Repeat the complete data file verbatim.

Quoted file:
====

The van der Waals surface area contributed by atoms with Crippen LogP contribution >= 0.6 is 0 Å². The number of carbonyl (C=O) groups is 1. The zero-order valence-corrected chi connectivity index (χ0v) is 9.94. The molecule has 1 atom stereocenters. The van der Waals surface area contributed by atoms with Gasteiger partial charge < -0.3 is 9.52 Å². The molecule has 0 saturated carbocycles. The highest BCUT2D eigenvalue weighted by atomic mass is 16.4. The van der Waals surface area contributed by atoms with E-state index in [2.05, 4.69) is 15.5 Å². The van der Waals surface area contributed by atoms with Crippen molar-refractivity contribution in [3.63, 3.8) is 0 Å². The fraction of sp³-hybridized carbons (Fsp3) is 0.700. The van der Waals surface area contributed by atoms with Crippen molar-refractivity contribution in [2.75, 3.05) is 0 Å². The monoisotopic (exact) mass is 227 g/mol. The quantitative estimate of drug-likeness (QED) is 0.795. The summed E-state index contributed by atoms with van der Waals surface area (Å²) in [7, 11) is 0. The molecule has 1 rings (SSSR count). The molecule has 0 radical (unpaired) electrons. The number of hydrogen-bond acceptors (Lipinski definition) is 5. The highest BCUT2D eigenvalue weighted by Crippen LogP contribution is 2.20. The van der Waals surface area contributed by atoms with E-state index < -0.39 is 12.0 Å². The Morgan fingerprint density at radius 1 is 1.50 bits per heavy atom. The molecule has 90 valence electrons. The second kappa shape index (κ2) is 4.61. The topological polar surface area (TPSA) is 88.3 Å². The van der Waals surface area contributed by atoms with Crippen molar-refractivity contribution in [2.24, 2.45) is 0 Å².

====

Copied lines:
The van der Waals surface area contributed by atoms with Crippen LogP contribution >= 0.6 is 0 Å². The number of carbonyl (C=O) groups is 1. The zero-order valence-corrected chi connectivity index (χ0v) is 9.94. The molecule has 1 atom stereocenters. The van der Waals surface area contributed by atoms with Gasteiger partial charge < -0.3 is 9.52 Å². The molecule has 0 saturated carbocycles. The highest BCUT2D eigenvalue weighted by atomic mass is 16.4. The van der Waals surface area contributed by atoms with E-state index in [2.05, 4.69) is 15.5 Å². The van der Waals surface area contributed by atoms with Crippen molar-refractivity contribution in [3.63, 3.8) is 0 Å². The fraction of sp³-hybridized carbons (Fsp3) is 0.700. The van der Waals surface area contributed by atoms with Crippen molar-refractivity contribution in [2.75, 3.05) is 0 Å². The monoisotopic (exact) mass is 227 g/mol. The quantitative estimate of drug-likeness (QED) is 0.795. The summed E-state index contributed by atoms with van der Waals surface area (Å²) in [7, 11) is 0. The molecule has 1 rings (SSSR count). The molecule has 0 radical (unpaired) electrons. The number of hydrogen-bond acceptors (Lipinski definition) is 5. The highest BCUT2D eigenvalue weighted by Crippen LogP contribution is 2.20. The van der Waals surface area contributed by atoms with E-state index < -0.39 is 12.0 Å². The Morgan fingerprint density at radius 1 is 1.50 bits per heavy atom. The molecule has 90 valence electrons. The second kappa shape index (κ2) is 4.61. The topological polar surface area (TPSA) is 88.3 Å². The van der Waals surface area contributed by atoms with Crippen molar-refractivity contribution in [2.24, 2.45) is 0 Å².